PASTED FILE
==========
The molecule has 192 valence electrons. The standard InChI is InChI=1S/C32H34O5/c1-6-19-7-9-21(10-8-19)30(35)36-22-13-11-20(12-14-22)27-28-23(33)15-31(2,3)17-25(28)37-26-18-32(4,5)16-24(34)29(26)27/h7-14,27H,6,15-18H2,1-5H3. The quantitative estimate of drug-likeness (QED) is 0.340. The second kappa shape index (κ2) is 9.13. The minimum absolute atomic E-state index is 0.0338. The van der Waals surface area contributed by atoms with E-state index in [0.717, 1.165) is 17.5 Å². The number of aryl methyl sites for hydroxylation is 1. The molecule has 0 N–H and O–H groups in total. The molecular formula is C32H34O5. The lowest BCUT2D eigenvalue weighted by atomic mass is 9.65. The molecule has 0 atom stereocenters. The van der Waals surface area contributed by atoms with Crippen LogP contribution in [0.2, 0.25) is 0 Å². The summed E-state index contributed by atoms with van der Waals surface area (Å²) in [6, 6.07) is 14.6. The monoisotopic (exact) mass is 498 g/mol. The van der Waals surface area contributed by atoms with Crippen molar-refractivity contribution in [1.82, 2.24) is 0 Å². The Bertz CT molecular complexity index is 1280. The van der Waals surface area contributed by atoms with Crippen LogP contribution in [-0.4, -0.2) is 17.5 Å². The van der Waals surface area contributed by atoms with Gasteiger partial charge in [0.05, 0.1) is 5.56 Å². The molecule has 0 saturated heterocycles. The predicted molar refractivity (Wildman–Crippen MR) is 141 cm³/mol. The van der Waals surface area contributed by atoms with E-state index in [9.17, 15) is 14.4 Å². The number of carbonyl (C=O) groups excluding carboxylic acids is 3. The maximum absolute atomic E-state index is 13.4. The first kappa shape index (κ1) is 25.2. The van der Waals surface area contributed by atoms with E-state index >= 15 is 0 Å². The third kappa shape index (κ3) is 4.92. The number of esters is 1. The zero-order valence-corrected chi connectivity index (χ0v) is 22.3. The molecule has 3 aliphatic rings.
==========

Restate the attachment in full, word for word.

The molecule has 192 valence electrons. The standard InChI is InChI=1S/C32H34O5/c1-6-19-7-9-21(10-8-19)30(35)36-22-13-11-20(12-14-22)27-28-23(33)15-31(2,3)17-25(28)37-26-18-32(4,5)16-24(34)29(26)27/h7-14,27H,6,15-18H2,1-5H3. The quantitative estimate of drug-likeness (QED) is 0.340. The second kappa shape index (κ2) is 9.13. The minimum absolute atomic E-state index is 0.0338. The van der Waals surface area contributed by atoms with E-state index in [0.717, 1.165) is 17.5 Å². The number of aryl methyl sites for hydroxylation is 1. The molecule has 0 N–H and O–H groups in total. The molecular formula is C32H34O5. The lowest BCUT2D eigenvalue weighted by atomic mass is 9.65. The molecule has 0 atom stereocenters. The van der Waals surface area contributed by atoms with Crippen LogP contribution in [0.2, 0.25) is 0 Å². The summed E-state index contributed by atoms with van der Waals surface area (Å²) in [6, 6.07) is 14.6. The monoisotopic (exact) mass is 498 g/mol. The van der Waals surface area contributed by atoms with Crippen molar-refractivity contribution in [1.82, 2.24) is 0 Å². The Bertz CT molecular complexity index is 1280. The van der Waals surface area contributed by atoms with Crippen LogP contribution in [-0.4, -0.2) is 17.5 Å². The van der Waals surface area contributed by atoms with Gasteiger partial charge in [0.05, 0.1) is 5.56 Å². The molecule has 0 saturated heterocycles. The predicted molar refractivity (Wildman–Crippen MR) is 141 cm³/mol. The van der Waals surface area contributed by atoms with E-state index in [9.17, 15) is 14.4 Å². The number of carbonyl (C=O) groups excluding carboxylic acids is 3. The maximum absolute atomic E-state index is 13.4. The first kappa shape index (κ1) is 25.2. The van der Waals surface area contributed by atoms with E-state index >= 15 is 0 Å². The third kappa shape index (κ3) is 4.92. The number of esters is 1. The zero-order valence-corrected chi connectivity index (χ0v) is 22.3. The molecule has 3 aliphatic rings.